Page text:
Telephone Tax Scams

kienitz tax law phone scam

As long as there are telephones, there will be people trying to use them to steal money from others. And given the power and fear the IRS strikes into many Americans, it’s no wonder the many telephone scammers decide to use the IRS as the basis for their scams. The following is an explanation of some of these more common IRS telephone scams and what can be done to help you or others from falling victim to them.


Overview of the Different IRS Telephone Scheme

Although the exact details vary depending on who the scammer and victim are, there are a few common strategies used in IRS telephone schemes. One classic strategy involves calling a victim and telling them they owe money to the IRS. If the victim questions the scammer, the scammer threatens them with arrest, deportation or revocation of the victim’s driver’s license.

In another strategy, instead of saying the victim owes money to the IRS, the scam artist says the exact opposite. They tell the victim that they are due a refund from the IRS, but need the victim’s personal information to deliver the money. The immediate goal isn’t to steal money, but to steal the victim’s personal information. From there, the scammer can either steal the victim’s identity or use the personal information to steal money from the victim at a later time.

A more recent strategy is much easier to fall victim to. It starts with the scammer stealing the victim’s identity to file a fake a tax return. This fake tax return results in a sizable tax refund that is sent via direct deposit into the victim’s bank account. After the money arrives, the scammer contacts the victim by email or telephone pretending to be the IRS and demanding that part or all of the refund be “returned” to the scam artist.

This latest scam is a variation of an earlier scam where the scammer waits for the refund check to arrive in the victim’s mailbox. This newer method is easier for the scammer because instead of physically going to the victim’s mailbox, they can make a telephone call or send an email to steal the money. It also avoids having to deal with the extra step of cashing the check that’s made out to in the victim’s name.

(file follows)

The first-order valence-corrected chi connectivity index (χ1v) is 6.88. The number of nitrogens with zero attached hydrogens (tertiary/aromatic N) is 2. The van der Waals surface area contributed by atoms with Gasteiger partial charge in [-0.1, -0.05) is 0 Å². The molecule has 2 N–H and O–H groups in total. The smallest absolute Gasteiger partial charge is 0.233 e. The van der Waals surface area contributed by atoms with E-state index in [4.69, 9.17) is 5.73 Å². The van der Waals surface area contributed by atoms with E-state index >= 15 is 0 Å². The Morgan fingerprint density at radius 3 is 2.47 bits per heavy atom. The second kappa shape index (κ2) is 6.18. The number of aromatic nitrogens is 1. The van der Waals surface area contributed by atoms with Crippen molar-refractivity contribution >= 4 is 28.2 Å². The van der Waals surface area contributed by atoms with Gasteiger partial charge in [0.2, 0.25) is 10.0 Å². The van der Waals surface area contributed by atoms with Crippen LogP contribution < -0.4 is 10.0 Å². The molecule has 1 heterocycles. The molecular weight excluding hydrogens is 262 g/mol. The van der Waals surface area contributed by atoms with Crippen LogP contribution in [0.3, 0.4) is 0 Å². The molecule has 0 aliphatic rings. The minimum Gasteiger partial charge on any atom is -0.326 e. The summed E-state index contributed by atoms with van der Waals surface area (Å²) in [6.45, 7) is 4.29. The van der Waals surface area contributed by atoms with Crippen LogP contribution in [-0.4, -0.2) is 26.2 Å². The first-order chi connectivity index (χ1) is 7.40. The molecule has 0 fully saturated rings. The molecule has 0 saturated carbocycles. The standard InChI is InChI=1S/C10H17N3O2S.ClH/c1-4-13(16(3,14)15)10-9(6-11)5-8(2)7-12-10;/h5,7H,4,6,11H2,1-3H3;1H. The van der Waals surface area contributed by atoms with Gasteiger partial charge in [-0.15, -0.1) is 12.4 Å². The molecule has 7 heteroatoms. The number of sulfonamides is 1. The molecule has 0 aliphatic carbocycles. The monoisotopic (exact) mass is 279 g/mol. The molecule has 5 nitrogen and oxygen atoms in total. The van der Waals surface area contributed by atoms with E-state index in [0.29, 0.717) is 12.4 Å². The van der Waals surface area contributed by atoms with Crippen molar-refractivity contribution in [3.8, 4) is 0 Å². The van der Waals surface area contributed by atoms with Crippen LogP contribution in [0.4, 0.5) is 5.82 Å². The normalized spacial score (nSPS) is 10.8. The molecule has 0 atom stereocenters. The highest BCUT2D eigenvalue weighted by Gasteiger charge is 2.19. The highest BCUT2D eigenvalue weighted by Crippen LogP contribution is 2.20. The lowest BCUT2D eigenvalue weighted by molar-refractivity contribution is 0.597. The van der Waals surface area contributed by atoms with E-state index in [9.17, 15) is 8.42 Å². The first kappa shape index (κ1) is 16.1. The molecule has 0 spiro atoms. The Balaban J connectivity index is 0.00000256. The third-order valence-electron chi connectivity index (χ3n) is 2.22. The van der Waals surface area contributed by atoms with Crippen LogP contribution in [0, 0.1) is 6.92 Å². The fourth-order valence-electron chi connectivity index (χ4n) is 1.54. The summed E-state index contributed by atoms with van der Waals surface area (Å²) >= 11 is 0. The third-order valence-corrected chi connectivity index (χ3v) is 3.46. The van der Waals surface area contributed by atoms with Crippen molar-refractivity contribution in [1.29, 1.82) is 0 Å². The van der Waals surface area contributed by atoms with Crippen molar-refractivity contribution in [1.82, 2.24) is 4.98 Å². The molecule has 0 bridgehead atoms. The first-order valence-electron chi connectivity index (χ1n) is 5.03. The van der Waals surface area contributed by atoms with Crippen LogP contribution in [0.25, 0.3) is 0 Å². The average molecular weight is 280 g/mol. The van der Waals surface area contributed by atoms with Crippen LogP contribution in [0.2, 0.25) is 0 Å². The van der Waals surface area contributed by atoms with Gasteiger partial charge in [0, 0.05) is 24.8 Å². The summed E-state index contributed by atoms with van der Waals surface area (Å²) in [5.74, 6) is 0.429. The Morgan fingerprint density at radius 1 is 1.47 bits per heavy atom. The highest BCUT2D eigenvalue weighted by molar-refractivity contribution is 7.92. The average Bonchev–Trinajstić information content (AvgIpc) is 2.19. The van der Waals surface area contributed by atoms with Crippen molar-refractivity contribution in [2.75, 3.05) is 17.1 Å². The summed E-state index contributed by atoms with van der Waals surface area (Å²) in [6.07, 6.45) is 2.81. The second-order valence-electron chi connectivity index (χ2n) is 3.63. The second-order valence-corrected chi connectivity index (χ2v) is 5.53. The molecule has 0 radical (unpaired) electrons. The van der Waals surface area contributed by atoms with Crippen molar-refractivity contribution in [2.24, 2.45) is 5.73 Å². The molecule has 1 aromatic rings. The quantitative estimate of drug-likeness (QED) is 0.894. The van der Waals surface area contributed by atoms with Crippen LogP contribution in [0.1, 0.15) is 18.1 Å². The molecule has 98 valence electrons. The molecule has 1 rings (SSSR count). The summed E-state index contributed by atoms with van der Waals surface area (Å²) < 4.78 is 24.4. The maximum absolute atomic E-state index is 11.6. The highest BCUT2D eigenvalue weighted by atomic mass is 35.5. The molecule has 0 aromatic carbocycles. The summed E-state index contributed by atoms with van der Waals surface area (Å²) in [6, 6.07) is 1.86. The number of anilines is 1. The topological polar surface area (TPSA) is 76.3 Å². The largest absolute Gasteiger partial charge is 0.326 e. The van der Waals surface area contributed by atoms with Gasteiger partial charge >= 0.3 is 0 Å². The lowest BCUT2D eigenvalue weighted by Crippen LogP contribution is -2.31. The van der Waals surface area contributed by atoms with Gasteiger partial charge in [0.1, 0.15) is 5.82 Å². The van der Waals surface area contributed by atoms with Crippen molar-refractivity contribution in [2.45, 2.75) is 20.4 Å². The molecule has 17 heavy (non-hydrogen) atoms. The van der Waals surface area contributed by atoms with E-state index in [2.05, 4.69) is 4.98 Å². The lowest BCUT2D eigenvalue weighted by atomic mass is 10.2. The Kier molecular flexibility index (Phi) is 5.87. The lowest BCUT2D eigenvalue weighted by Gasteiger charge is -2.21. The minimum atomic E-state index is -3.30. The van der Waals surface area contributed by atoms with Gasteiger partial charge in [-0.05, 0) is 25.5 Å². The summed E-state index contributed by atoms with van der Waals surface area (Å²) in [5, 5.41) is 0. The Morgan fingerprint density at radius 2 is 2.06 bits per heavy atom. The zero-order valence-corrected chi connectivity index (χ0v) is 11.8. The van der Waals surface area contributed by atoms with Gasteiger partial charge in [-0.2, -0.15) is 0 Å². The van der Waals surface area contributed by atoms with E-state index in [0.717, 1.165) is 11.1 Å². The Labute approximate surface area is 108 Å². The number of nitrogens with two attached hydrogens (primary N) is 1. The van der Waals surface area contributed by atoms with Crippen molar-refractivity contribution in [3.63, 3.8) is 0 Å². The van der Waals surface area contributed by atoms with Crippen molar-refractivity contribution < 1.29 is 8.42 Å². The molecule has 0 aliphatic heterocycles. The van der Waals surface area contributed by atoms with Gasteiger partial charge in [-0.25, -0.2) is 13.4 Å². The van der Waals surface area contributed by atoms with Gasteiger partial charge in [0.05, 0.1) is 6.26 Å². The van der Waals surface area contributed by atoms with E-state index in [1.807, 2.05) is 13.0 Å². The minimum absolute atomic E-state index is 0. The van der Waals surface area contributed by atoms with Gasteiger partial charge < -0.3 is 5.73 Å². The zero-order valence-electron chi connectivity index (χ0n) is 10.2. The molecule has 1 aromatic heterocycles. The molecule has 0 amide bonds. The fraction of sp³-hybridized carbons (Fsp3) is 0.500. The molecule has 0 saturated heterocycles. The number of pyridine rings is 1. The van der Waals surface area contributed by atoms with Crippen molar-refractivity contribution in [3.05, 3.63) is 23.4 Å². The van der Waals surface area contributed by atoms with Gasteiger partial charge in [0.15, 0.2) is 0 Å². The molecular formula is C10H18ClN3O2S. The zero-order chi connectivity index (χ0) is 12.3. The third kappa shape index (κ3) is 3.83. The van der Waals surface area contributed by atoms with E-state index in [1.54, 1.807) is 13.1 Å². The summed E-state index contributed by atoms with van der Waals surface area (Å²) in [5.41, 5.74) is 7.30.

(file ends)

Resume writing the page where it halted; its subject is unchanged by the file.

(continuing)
Why the Scammers Are So Convincing

The scammers take several steps to come across as real IRS representatives over the telephone. They use made-up badge numbers and spoof the victim’s caller ID to make it look like the IRS is calling. Scammers may also do background research on an intended victim to make it appear they already have access to the victim’s tax information. For example, they might know the victim’s place of work or citizen status. Not only does this information make the scammer come across as more convincing, but it can be used to make threats, such as threatening to deport a taxpayer who is a non-US citizen.

Red Flags Indicating a Possible IRS Telephone Scams

If someone calls claiming to be from the IRS and does any of the following, there’s a very good chance they are a scammer.

  • Demands immediate payment without giving an opportunity to file an appeal.
  • Declares that payment must be made using a specific method, such as a gift card.
  • Requesting that payment be sent or made out to an entity other than the United States Treasury.
  • Makes threats involving arrest or deportation.

What to Do if You Receive a Scam Telephone Call

If you think you’ve just received a scam telephone call, you should report it to the Tax Inspector General for Tax Administration or Federal Trade Commission.



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